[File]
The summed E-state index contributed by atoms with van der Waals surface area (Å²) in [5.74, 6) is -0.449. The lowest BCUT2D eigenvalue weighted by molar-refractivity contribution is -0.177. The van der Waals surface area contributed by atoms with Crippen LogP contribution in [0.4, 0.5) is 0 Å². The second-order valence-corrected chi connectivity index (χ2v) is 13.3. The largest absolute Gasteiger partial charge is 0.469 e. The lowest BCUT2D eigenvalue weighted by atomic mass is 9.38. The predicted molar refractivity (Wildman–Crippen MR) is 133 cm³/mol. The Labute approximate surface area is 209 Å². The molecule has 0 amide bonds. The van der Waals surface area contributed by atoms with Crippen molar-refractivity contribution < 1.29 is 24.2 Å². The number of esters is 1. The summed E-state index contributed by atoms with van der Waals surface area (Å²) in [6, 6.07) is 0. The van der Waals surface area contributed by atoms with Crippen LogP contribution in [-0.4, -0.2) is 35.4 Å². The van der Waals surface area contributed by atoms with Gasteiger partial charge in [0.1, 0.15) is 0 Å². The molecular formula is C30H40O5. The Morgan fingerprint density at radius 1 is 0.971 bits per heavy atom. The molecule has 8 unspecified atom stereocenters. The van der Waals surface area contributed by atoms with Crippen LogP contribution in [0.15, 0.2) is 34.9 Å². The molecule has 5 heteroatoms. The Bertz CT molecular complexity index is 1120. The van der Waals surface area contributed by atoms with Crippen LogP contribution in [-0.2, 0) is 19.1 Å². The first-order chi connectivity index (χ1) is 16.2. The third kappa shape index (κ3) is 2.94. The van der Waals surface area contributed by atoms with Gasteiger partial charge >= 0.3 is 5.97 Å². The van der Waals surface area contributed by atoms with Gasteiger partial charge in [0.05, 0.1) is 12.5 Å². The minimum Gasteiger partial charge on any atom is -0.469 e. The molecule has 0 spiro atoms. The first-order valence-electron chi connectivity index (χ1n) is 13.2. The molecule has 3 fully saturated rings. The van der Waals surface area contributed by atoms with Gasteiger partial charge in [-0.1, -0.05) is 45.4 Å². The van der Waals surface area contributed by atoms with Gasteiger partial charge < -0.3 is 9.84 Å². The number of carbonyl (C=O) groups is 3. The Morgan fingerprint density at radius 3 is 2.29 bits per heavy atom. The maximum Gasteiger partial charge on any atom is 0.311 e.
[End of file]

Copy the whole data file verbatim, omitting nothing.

The summed E-state index contributed by atoms with van der Waals surface area (Å²) in [5.74, 6) is -0.449. The lowest BCUT2D eigenvalue weighted by molar-refractivity contribution is -0.177. The van der Waals surface area contributed by atoms with Crippen LogP contribution in [0.4, 0.5) is 0 Å². The second-order valence-corrected chi connectivity index (χ2v) is 13.3. The largest absolute Gasteiger partial charge is 0.469 e. The lowest BCUT2D eigenvalue weighted by atomic mass is 9.38. The predicted molar refractivity (Wildman–Crippen MR) is 133 cm³/mol. The Labute approximate surface area is 209 Å². The molecule has 0 amide bonds. The van der Waals surface area contributed by atoms with Crippen molar-refractivity contribution < 1.29 is 24.2 Å². The number of esters is 1. The summed E-state index contributed by atoms with van der Waals surface area (Å²) in [6, 6.07) is 0. The van der Waals surface area contributed by atoms with Crippen LogP contribution in [-0.4, -0.2) is 35.4 Å². The van der Waals surface area contributed by atoms with Gasteiger partial charge in [0.1, 0.15) is 0 Å². The molecular formula is C30H40O5. The Morgan fingerprint density at radius 1 is 0.971 bits per heavy atom. The molecule has 8 unspecified atom stereocenters. The van der Waals surface area contributed by atoms with Crippen LogP contribution in [0.15, 0.2) is 34.9 Å². The molecule has 5 heteroatoms. The Bertz CT molecular complexity index is 1120. The van der Waals surface area contributed by atoms with Crippen LogP contribution in [-0.2, 0) is 19.1 Å². The first-order chi connectivity index (χ1) is 16.2. The third kappa shape index (κ3) is 2.94. The van der Waals surface area contributed by atoms with Gasteiger partial charge >= 0.3 is 5.97 Å². The van der Waals surface area contributed by atoms with Gasteiger partial charge in [0.05, 0.1) is 12.5 Å². The minimum Gasteiger partial charge on any atom is -0.469 e. The molecule has 0 spiro atoms. The first-order valence-electron chi connectivity index (χ1n) is 13.2. The molecule has 3 fully saturated rings. The van der Waals surface area contributed by atoms with Gasteiger partial charge in [-0.1, -0.05) is 45.4 Å². The van der Waals surface area contributed by atoms with Gasteiger partial charge < -0.3 is 9.84 Å². The number of carbonyl (C=O) groups is 3. The Morgan fingerprint density at radius 3 is 2.29 bits per heavy atom. The maximum Gasteiger partial charge on any atom is 0.311 e.